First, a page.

We tend to hold on to "I'm a UK9" and struggle to deviate from the shoe size we were and that we think we still are - in our everyday shoes and activity footwear. 
There are fit and sizing differences between brands and even between shoe models within brands. Just because you have 'always' been a UK9, it doesn't mean that you are always a UK9 over time and across shoe models and brands.
Feet do change size as the muscles in your feet develop with use. Your foot size and shape will change with type and volume of activity, and age. 
What happens when shoes are too tight or too small? Ill-fitting everyday shoes can result in physical deformities. In our activity shoes, too small or too tight trail shoes and hiking boots will deliver blisters and toenail damage, pain and discomfort. Because of this, you may start limping and walking unnaturally. This in turn will alter your alignment and posture, and could result in back, hip and knee pain.
What we do not always consider is the effect that our everyday shoes have on our feet. Heels, tapered and pointed shoes and too small shoes alter the shape of the foot and its underlying bone structure. Hammer toe, crossed-over toes, bunions, and corns are common problems that can be corrected with simple measures if caught early, but later may require surgical correction. These foot issues can cause problems when walking, running and hiking, and require even more consideration when choosing shoes for these activities.
Do not be unwavering about brand, model or colour when shoe shopping. Try everything suited to your activity, keep an open mind about the sizing number and buy the shoe that fits properly and is the most comfortable.
AR Gaiters go a long way to reduce the risk of blisters and discomfort by keeping grit, seeds, sticks and stones out of your shoes. With AR Gaiters and properly fitting shoes, you will be set for success.


  • ALWAYS take your own socks along to try on walking, running and hiking shoes.
  • Try shoes that are slightly bigger or smaller than what you think you are to fully gauge and compare sizing and comfort. Keeping a note of models and sizes together with a rating i.e. 2/5 or 4/5 will be advantageous.
  • Make sure that your toes are not squished, pinched or cramped (on the sides and front), and that no toe crosses over another (pay attention to the baby toes too).
  • With modern materials and construction, trail shoes and hiking boots do not need to be worn in to be comfortable. They should feel fabulous when you first try them on.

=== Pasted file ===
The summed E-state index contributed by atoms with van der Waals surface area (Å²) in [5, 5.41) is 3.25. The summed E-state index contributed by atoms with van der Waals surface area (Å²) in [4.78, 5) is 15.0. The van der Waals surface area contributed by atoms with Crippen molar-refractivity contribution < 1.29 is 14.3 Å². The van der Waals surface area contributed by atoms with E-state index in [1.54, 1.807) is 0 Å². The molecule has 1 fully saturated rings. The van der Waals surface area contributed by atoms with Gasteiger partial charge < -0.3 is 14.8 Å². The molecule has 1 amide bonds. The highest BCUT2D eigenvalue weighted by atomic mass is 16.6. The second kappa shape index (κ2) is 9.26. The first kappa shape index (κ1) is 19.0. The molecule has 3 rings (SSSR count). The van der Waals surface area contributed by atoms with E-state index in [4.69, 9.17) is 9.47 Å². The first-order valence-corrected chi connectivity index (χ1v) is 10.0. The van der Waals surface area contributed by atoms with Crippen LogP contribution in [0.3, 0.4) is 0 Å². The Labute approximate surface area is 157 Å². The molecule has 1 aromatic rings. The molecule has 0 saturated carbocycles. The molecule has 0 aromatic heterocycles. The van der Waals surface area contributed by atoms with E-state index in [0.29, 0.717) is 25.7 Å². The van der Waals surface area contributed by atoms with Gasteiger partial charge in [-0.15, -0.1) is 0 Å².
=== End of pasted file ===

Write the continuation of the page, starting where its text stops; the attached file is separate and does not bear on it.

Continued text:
• Check the flexibility and rigidity of the shoe. It should bend in the toe box area. Forefoot protection plates sound beneficial but they can prevent the toe box from bending and will limit mobility of the shoe.
  • Assess the height of the heel counter. Is it shallow or high? If high, will it jab into your Achilles tendon when going down steep descents?
  • Have you got foot conditions? Bunions, corns, hammer toes (scrunched toes), Morton's Toe (longer second toe), crossed-over toes, an arthritic joint or a wide forefoot. A squared toe box, or as wide and rounded as possible, is the best shape for you. A wider, rounded toe box will make space for your toes to spread as you walk and run.
  • Does the depth/height of the toe box accommodate your toes without pressure on top? You need around 10mm clearance above your toes.
  • Always choose shoes with removable inner soles. If your feet are swollen or you realise that you bought too-small shoes, the inner sole can be taken out to give your feet more space.
  • Ensure that there is some space in front of your toes (1/2 thumb width) and to the sides of your big and small toes. 
  • Any lumps or bumps that prod into your arch will not go away with use. That shoe is not the right shoe for you. Mid-foot (and heel) should be snug but not tight and constricting.
  • Different lacing patterns can improve functionality of the shoe, like by using the heel lock lacing or skipping a cross over across the bridge of your foot to reduce pressure there. Check that the laces are long enough to do the lacing pattern that you prefer.
Bad feet images: from the internet